An NSC staffer replied that the "FBI did not have major concern with the points and only offered a couple of minor points."
After Nuland weighed in, the reference to Ansar al-Sharia was scrubbed from the account.
Nuland responds at 9:24 p.m. on Friday, writing, "These don't resolve all of my issues or those of my building's leadership."
Just a minute after Nuland's e-mail, Jake Sullivan, then a policy adviser for then-Secretary of State Hillary Clinton, writes the group.
"I spoke with Tommy," Sullivan writes, referring to then-National Security Council spokesman Tommy Vietor. "We'll work this through in the morning. Get comments back."
Less than 10 minutes later, Deputy National Security Council Adviser Ben Rhodes e-mailed the group stating that he didn't want anything in the talking points that would undermine the investigation and directs the matter to a Saturday meeting at the White House.
According to multiple sources, the interagency group met Saturday morning, and according to a congressional source, the paragraph acknowledging that the CIA had warned about "the threat of extremists linked to al Qaeda and Benghazi" in preceding months was removed from the talking points after that meeting.
After the Saturday meeting, a separate e-mail was directed to Rice, telling her that the first draft of the talking points seemed unsuitable based on the discussion at the White House meeting, the unknown author of the e-mail wrote, "because they implied the CIA warned about a specific attack."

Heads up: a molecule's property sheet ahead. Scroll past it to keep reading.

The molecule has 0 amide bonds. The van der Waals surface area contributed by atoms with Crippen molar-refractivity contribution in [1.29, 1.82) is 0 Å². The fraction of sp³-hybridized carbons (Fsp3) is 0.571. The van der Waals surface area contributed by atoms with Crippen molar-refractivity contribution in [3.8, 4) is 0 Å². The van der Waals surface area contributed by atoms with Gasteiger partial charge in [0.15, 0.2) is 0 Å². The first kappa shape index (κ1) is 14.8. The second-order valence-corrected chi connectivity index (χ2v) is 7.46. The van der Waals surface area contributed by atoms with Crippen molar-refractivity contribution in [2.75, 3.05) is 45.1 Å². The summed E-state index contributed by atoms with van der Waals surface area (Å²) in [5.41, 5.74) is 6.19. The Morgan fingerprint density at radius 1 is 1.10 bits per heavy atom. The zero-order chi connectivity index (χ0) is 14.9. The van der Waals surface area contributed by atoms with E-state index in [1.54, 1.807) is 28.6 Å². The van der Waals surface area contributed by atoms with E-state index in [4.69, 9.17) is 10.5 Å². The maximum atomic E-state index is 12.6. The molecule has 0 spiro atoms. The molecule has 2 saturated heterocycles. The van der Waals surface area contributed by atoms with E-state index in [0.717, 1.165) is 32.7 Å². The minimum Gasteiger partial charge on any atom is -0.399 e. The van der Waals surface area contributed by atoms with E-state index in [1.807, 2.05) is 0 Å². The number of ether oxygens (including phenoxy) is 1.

The e-mail continues: "I spoke with Jake immediately after the (the White House meeting) and noted that you are doing the Sunday morning shows and need to be aware of the final posture that these points took."
A U.S. intelligence official would not discuss the specific changes that were made in the talking points, but reiterated the previous reasons given for why they were made.
"There were several valid intelligence and investigatory reasons why they were changed: the information about individuals linked to al-Qaeda was derived from classified sources, and could not be corroborated at the unclassified level; the links were tenuous and therefore it made sense to be cautious before naming perpetrators; finally, no one wanted to prejudice a criminal investigation in its earliest stages."
A senior U.S. intelligence official would also not comment on what the State Department may have recommended as part of the interagency review process, but did say it would be a "significant stretch" to suggest "the State Department made a comment therefore the talking points changed."
The official also maintained nothing has changed since last November when Shawn Turner, the spokesman for the office of the Director of National Intelligence said "there were no substantive changes made to the talking points after they left the intelligence community."